Chapter 9: Using Blending Modes with Filters

The use of filters can be significantly extended with blending modes.  Each filter supports the use of its own blending mode, which allows for very complex combinations of results. Blending modes are both a mystery and a source of great design power. Each blending mode controls how a filter’s results are blended with the image below.

Applying a Blending Mode to a Filter

To access Blending Modes for a filter

  1. Apply a filter to an image.

  2. Click the triangle next to a filter’s name.

  3. From the drop-down menu choose Blending Mode.

  4. Hover over different Blending Modes to get real time feedback.

  5. Click to select a blending mode from the list.

Definition of Blending Modes

How do blending modes work? The simple answer is, it depends. Your response is likely, depends on what? Simply put, the effect achieved by blending a filter varies with the contents of the original layer and the filters applied. A blending mode compares the content of two and enacts changes based on the content of both.

Here are the modes supported by Luminar Flex:

  • Normal. The default mode performs no additional change to how layer contents interact.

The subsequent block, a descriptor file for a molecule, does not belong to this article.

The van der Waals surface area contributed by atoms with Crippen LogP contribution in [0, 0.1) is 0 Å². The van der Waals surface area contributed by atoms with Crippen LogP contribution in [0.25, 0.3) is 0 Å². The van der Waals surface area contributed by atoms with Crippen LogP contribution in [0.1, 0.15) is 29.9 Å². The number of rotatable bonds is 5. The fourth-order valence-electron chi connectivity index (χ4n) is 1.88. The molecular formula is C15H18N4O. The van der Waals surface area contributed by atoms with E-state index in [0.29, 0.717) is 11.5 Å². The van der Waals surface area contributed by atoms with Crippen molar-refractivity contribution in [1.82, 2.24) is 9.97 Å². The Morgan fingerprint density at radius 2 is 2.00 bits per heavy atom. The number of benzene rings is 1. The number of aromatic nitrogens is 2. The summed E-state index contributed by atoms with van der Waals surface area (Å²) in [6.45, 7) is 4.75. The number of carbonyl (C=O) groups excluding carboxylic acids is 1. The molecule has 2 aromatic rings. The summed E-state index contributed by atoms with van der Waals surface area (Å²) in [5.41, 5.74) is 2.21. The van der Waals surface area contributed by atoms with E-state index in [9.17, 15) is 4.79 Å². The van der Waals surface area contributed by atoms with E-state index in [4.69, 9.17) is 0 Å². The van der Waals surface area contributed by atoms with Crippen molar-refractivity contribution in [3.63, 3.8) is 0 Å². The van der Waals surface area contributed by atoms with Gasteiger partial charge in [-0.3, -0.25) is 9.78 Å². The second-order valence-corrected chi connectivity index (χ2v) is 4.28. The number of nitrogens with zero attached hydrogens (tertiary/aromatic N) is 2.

• Darken. Pixels lighter than blend are replaced; darker ones are not.

  • Multiply. Is similar to drawing strokes on the image with markers. The colors of the top layer or blended with the image.

  • Color Burn. Evaluates each channel; darkens base by increasing contrast.

  • Lighten. Evaluates each channel; it then uses base or blend color (whichever is lighter).

  • Screen. Uses a lighter color. It is useful for “knocking” black out of a layer.

  • Overlay. Overlays existing pixels while preserving highlights and shadows of base.

  • Soft Light. The effect is similar to shining a diffused spotlight on the image.

  • Hard Light. Effect is similar to shining a harsh spotlight on the image.

  • Difference. Evaluates each channel and subtracts or inverts depending on brightness.

  • Subtract. Looks at the color in each channel and subtracts the blend from the base.

  • Hue. Uses luminance and saturation of the base and the hue of the blend.

  • Color. Preserves gray levels. It’s very useful for coloring and tinting.

  • Luminosity. Is the inverse effect from the Color mode.



To get the most from blending modes:

  • Experiment Freely. The best way to use blending modes is to just try them out.

  • Exploit Blending Modes. Do you need to tint an image? Place a Photo Filter on top of the image and change to Hue or Color mode. Need to drop out white in a layer? Just set it to Multiply mode. Blending modes are available for every filter.


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Chapter 9: Using Blending Modes with Filters(10)